Wine & Other Stories

Eagle Peak Mendocino County AVA

Written by Veronica Lavenia

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If the Pomo natives were the original inhabitants of the Eagle Peak AVA, the first western settlers are also responsible for the development of the area as a wine region. European settlers were granted Mexican lands in the 1840s.

©Eagle Peak AVA

In the 1850s, settlers used the interior valleys and nearby foothills as open pasture for cattle. During this period Italian and Swiss immigrants planted wine grapes on the high ground and mountain terraces throughout the county. Gradually, grapes became the dominant crop throughout Mendocino County, replacing wheat and hay in the early 1900s, hops in the 1930s, and pears and plums in recent years.

©Eagle Peak AVA

Over the past fifteen years, wines made from Eagle Peak Mendocino County AVA fruits have received international recognition.
The AVA is named after a prominent peak, Eagle Peak, in Mendocino County. The area is characterized by steep and rugged terrain, high elevations, moderate temperatures, refreshing winds, and well-drained mountain soils. Eagle Peak, 125 miles north of San Francisco, encompasses nearly 21,000 acres of mountainous terrain.

©Eagle Peak AVA

The steep slopes, typical of the area, favor good air circulation, helping to prevent frosts and thick fogs which can damage the vines. The steepness of the slopes also favors water drainage and prevents an excess of standing water. The south-facing slopes allow the soil to warm up more quickly in spring, favoring the early growth of the vine.

The area is influenced by cool, moist air from the Pacific Ocean, which moderates daily temperatures and seasonal temperature variations. This allows for constant and gradual ripening of the fruits of the area while maintaining good acidity.

©Eagle Peak AVA

Summer winds are common throughout Eagle Peak, Mendocino County, AVA.
During the summer, warm air rises from the nearby Redwood, Potter, and Ukiah valleys creating low ground-level pressure. The low pressure draws cooler marine air from the Pacific Ocean through the Big River Airflow Corridor and into Eagle Peak, Mendocino County, AVA, causing frequent winds. Breezes moderate the high summer temperatures, but are not strong enough to damage vines or fruit. They also lower the humidity, reducing the development of grape rot.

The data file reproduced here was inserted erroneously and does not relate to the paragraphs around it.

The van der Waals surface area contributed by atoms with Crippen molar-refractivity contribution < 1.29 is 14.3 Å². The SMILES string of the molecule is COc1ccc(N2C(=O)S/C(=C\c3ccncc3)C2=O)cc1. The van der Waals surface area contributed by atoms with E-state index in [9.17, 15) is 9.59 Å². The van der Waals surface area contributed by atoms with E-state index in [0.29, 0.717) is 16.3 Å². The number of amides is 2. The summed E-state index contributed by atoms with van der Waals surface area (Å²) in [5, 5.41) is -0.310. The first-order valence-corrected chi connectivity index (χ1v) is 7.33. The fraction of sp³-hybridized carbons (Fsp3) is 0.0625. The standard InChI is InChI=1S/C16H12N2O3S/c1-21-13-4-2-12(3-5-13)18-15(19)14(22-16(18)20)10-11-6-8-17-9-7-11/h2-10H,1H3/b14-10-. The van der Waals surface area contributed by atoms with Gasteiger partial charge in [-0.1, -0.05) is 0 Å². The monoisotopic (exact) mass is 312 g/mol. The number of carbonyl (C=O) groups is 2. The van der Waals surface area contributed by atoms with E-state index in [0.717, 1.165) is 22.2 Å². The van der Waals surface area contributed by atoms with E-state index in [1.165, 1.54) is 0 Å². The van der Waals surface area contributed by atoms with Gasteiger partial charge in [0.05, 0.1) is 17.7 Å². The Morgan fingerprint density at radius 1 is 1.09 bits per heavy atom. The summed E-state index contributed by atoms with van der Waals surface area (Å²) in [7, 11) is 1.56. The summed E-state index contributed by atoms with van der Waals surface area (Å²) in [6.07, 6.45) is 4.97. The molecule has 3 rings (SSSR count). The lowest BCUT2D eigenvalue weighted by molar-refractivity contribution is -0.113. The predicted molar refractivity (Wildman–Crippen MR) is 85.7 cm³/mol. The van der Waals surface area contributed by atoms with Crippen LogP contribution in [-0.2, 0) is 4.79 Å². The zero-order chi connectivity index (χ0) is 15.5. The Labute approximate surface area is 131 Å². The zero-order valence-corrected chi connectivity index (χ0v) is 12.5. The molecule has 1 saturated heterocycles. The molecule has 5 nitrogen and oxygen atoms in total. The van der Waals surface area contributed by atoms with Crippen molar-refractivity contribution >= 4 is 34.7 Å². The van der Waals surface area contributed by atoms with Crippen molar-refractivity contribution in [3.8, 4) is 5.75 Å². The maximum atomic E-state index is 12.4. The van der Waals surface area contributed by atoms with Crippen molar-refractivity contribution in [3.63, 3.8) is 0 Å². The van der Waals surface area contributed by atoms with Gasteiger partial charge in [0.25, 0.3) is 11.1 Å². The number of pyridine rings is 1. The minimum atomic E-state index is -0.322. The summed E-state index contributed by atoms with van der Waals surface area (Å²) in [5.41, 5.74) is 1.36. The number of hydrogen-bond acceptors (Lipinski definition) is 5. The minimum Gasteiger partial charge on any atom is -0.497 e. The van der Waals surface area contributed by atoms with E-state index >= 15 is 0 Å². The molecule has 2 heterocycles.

©Eagle Peak AVA

The soils at Eagle Peak Mendocino AVA span two major California geological types, sandstone and shale (Franciscan complex). These are significantly different from the alluvial soils of neighboring AVAs. The distinguishing feature of these soils is their low water holding capacity. Because these mountain sites are better drained, excess water isn’t a problem.

©Eagle Peak AVA

These soils also tend to be less agriculturally vigorous. Mountain vines tend to grow in a more balanced way than their peers which grow on a thicker and more vigorous substrate.

©Eagle Peak AVA

Pinot Noir reigns in the area, giving balanced and luxuriant red wines, different from those produced further south.
The Eagle Peak Mendocino County AVA, first proposed in June 2013, went into effect November 10, 2014. Since then, the Association has worked to popularize the high quality of the area’s wines nationally and internationally.

About the author

Veronica Lavenia

Writer, book author and magazine contributor, some of her works have appeared in the most popular International magazines.
Digital Content Manager and Communication Manager at "The Wolf Post", since the birth of the platform.

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